It is this age old natural process that I will be experimenting with in my residency at North Hertfordshire College. By securing ceramic objects in the cosastal zone to experience the humbling force of the ever changing tides, they will draw attention to our own insignificance as a race when faced with such power. It is those remnants that lie transformed, littered along the shoreline that I take inspiration from.
Objects will be made from a variety of clays with contrasting textures and shapes – some forms functional, others more abstract.
I keep returning to the following quote by Heraclitus which seems to stand at the heart of this work:
‘Everything flows and nothing abides, everything gives way and nothing stays fixed.’
The AA2A at Chelsea has gotten off to a slow start, awaiting inductions etc. But I feel I have all I need now. The access to the library and archive, equipment and edit suite is pretty much all I need, with the addition of booking out spaces for filming and performance.
Much of this will come in the new year, considering the term is now over.
There are some great spaces I'd like to put forward proposals for using, and I'm crossing my fingers for some results.
The sound piece is coming together slowly (juggling a job and a group project at the same time as this residency is proving challenging). I have edited down 1.5 hours out of the 4 so far, collecting the bits that are of interest.
- Giving people a Lapyan (sp) in business. An incentive.
- Positive atmosphere without necessarily giving a reward vs. Negative atmosphere but giving a reward (bonus, etc)
- People prefer ego strokes to pay increases
And many other big topics. I will elaborate and show examples as the edit becomes more solid. I will be combining with other sound works, and potentially my own recordings when it begins to take shape.
RIght, well I am just getting the hang of my profile so time for my first blog! There was a great talk conducted by Beth Bramich a couple of weeks ago, who explained to us about The Wasteland Sculpture Park that she is part of. This project is all about placing something within, or using a wasteland space in different ways. Beth is currently working in our screen printing studio, making prints of proposal ideas. She is currently asking for proposals for her 'Wasteland Sculpture Park Publication', from students and others so anyone who is interested should get in touch!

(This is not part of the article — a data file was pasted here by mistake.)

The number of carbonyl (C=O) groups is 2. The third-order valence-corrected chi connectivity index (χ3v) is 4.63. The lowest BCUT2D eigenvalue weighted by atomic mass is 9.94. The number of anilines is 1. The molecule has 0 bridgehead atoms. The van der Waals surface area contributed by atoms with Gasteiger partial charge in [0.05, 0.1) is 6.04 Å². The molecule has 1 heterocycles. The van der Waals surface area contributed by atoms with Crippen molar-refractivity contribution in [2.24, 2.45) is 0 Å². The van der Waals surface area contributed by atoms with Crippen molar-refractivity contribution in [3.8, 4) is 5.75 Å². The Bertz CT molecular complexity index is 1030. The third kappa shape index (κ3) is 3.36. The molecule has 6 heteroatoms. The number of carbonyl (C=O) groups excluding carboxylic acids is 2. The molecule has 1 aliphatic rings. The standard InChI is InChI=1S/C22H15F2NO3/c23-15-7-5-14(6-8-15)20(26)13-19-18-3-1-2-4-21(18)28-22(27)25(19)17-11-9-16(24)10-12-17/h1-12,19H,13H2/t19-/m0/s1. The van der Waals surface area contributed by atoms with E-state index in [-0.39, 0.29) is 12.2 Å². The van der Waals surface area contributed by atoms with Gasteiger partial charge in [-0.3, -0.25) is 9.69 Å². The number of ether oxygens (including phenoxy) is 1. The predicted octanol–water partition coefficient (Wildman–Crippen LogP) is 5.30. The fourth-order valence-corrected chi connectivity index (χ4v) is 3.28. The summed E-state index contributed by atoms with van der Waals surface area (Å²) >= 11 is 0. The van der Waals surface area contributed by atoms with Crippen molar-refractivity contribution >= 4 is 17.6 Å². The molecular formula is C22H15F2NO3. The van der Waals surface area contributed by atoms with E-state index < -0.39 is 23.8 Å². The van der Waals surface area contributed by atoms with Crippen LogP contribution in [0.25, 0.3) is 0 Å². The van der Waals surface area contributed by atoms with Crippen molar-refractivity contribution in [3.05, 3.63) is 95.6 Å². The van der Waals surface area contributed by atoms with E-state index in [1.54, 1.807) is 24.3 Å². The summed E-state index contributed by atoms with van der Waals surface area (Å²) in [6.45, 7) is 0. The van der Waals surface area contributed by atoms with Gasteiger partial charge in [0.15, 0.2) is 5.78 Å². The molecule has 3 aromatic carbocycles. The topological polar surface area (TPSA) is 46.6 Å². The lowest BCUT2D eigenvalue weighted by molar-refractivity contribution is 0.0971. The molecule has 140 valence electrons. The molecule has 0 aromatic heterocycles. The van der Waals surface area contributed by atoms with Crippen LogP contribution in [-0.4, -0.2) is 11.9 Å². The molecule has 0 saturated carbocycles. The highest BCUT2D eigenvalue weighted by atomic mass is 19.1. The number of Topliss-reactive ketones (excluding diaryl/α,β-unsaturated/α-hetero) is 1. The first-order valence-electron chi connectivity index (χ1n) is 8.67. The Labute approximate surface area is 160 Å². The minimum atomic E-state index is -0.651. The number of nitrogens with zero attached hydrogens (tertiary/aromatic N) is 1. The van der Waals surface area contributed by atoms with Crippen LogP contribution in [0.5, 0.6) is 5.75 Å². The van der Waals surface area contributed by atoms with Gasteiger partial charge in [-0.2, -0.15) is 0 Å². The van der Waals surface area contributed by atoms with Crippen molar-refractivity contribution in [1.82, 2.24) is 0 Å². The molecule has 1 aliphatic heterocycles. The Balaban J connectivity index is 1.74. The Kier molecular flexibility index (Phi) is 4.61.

She helped organise 'The Games' through The Wasteland Sculpture Park, which was a day of activities taking place simultaneously in Nottingham and Berlin. In Nottingham they were playing a rounders tournament and in Berlin they had an obstacle course! For more information visit:
Overall, a fascinating talk about utilising space and organising public events.
Been a little while since I last blogged however it has been very hectic (as I'm sure it has been for most Fine Art students) as I have been getting work ready for the assessment deadline which was last Friday! I will put up some photos of the work I submitted soon.
Over the last week Sandra and myself also hosted a couple of informal AA2A Q&A sessions, hopefully the links below will make the sessions available for download. Unfortunately they are a little quiet and best listened to through head phones. There wasn't an overwhelming turn out from students however I think that hopefully people will listen to the recording.
Very generally we discussed work, art work and life. Please feel free to have a listen (just copy and paste the link into your address bar) and let me know if the links don't work!